The harbor of Tinos is nine miles northwest and virtually equidistant from the old and new ports of Mykonos. How long that trip takes depends upon whether you travel by freighter, ferry, or fast boat. Since I brought my car, I went by ferry, and shall return the same way on Sunday.
Almost every regularly scheduled commercial passenger vessel in or out of Athens’ port cities of Piraeus and Rafina that stop on Mykonos also stop on Tinos. That’s not just because Tinos lacks an airport, but because it serves as home to the Lourdes of Greece—The Church of Panagia Evangelistria—and the extraordinarily influential earthly power behind it, The Panhellenic Holy Foundation of our Lady of the Annunciation of Tinos, better known simply as The Evangelistria Foundation. Not surprisingly, the Evangelistria Foundation is one of the sponsors of the Festival, along with the Municipality of Tinos and The Tinos Cultural Foundation.
The Festival takes place in three unique locations on the island, and is described by its organizers as aiming “to present the various cultural sides of Tinos while making the island a reference point and meeting place of international contemporary literature. The program includes public speeches, readings, discussions, roundtable meetings between the public and the writers, in combination with local music and dances. Authors and poets will read their work in their native language, while the texts will be available in Greek and English translations."
As it turns out, I’m the only USA attendee and only mystery writer among a handful of non-poets. In fact, I’m the only native English-speaking participant, the rest hailing from Greece, Albania, China, Croatia, Cyprus, Denmark, Kurdistan, Mexico, and Slovenia. In deciding what to read (and have translated into Greek) I originally went with a lengthy funeral lamination poem I’d composed for my new Kaldis novel coming out in October. Don’t worry; I won’t saddle you with any of that here. I’ve already covered that ground elsewhere.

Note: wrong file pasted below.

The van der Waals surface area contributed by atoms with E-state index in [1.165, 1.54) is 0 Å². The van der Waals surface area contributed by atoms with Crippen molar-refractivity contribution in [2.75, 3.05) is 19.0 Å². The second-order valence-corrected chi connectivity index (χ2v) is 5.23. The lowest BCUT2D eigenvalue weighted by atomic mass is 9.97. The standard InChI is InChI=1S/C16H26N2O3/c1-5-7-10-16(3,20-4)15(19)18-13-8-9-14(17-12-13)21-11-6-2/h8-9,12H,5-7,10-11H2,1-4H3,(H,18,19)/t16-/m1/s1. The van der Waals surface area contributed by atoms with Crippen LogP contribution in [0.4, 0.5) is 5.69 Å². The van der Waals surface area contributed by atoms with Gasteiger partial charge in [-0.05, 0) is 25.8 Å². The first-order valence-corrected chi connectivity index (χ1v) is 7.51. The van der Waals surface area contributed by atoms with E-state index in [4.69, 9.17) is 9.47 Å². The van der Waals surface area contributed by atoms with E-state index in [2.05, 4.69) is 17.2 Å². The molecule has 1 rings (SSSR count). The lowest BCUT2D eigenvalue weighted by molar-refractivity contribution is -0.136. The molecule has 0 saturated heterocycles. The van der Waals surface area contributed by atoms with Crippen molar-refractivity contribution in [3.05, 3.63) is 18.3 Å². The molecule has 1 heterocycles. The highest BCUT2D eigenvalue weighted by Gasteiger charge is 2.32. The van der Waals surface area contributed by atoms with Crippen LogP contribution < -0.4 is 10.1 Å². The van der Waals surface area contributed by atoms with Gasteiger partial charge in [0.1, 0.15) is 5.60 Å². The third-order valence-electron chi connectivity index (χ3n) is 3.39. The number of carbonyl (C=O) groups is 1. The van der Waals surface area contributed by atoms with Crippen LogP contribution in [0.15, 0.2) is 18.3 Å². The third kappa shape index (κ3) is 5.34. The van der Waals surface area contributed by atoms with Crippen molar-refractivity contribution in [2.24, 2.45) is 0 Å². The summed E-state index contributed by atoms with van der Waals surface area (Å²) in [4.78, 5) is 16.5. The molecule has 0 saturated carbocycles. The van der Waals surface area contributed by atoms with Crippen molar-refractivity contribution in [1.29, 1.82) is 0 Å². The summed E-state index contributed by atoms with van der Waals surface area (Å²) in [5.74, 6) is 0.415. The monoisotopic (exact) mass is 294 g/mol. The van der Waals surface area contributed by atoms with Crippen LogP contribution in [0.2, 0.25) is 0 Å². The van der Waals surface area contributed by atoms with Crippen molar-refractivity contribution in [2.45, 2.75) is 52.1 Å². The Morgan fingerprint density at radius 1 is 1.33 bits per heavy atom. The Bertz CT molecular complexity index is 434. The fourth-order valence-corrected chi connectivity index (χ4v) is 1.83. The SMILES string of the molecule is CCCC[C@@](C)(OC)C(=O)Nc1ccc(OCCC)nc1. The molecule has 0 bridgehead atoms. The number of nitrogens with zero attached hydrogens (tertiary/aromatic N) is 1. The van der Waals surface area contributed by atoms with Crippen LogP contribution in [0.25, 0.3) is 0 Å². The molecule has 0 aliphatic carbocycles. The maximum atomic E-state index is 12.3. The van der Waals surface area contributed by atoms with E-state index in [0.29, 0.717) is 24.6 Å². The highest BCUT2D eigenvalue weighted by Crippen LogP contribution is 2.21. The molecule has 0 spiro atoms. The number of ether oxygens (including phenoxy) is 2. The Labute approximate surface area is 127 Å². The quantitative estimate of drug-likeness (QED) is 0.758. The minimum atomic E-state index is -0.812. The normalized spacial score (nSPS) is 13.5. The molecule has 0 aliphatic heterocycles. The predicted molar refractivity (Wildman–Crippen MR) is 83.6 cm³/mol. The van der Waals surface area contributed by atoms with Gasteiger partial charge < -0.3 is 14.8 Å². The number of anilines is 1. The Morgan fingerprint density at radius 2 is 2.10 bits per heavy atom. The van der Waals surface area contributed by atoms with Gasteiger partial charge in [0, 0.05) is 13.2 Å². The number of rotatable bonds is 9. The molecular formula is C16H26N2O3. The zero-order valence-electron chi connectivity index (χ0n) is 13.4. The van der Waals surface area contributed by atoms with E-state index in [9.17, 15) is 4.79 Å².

|US-China relations poetically at work|
But on reflection I decided to avoid competing with such extraordinarily talented, well-recognized international poets, and played to the local audience by allowing them to hear how a non-Greek mystery writer described their island’s most hallowed institutions and landscapes. I delivered that address at the opening ceremonies Thursday night, and I’m still breathing and out of custody.
|Blending in with the audience.|
Today I participate with my new-found colleagues is a round table discussion open to public participation, titled, “The Writer in an Era of Crisis.” We’ll see how I fare in that.
Below are some photos of the events and venues, capturing at times some of the participants, namely:
Yiorgos Blanas / Greece
Xenophon Brountzakis / Greece
Stratis Haviaras / Greece
Christos Ikonomou / Greece
Laurie Keza / Greece
Elsa Korneti / Greece,
Kleopatra Lyberi / Greece
Yiorgos Rouvalis / Greece
Klety Sotiriadou / Greece
Minas Vintiadis / Greece,
Ardita Jatru / Albania
Maja Klaric / Croatia
Hiwa Panahi / Iranian Kurdistan
Evridiki Periocleous-Papadopoulou / Cyprus
Enrique Servin Herrera / Mexico
Jeffrey Siger / USA
Nicolaj Stockholm / Denmark
Natassa Svikart Zumer / Slovenia
Mindy Zhang / China.
|Dinos Siotis, artistic director of Festival and his wife, Barbara|
|The pool area|
|Poetic inspiration in a bottle|
|Taking our show on the road|
|Croatia and China|
|First night line up, China, GR, US, GR, Mexico, GR|
|Yes, she's reading poem composed on her fan!|
|Preparing for after party|
It’s been a remarkable experience. And with any luck I’ve convinced some of my newfound colleagues to do guest spots on MIE, though considering their preferred literary form, I think it more appropriate to label their contributions as “PIE.”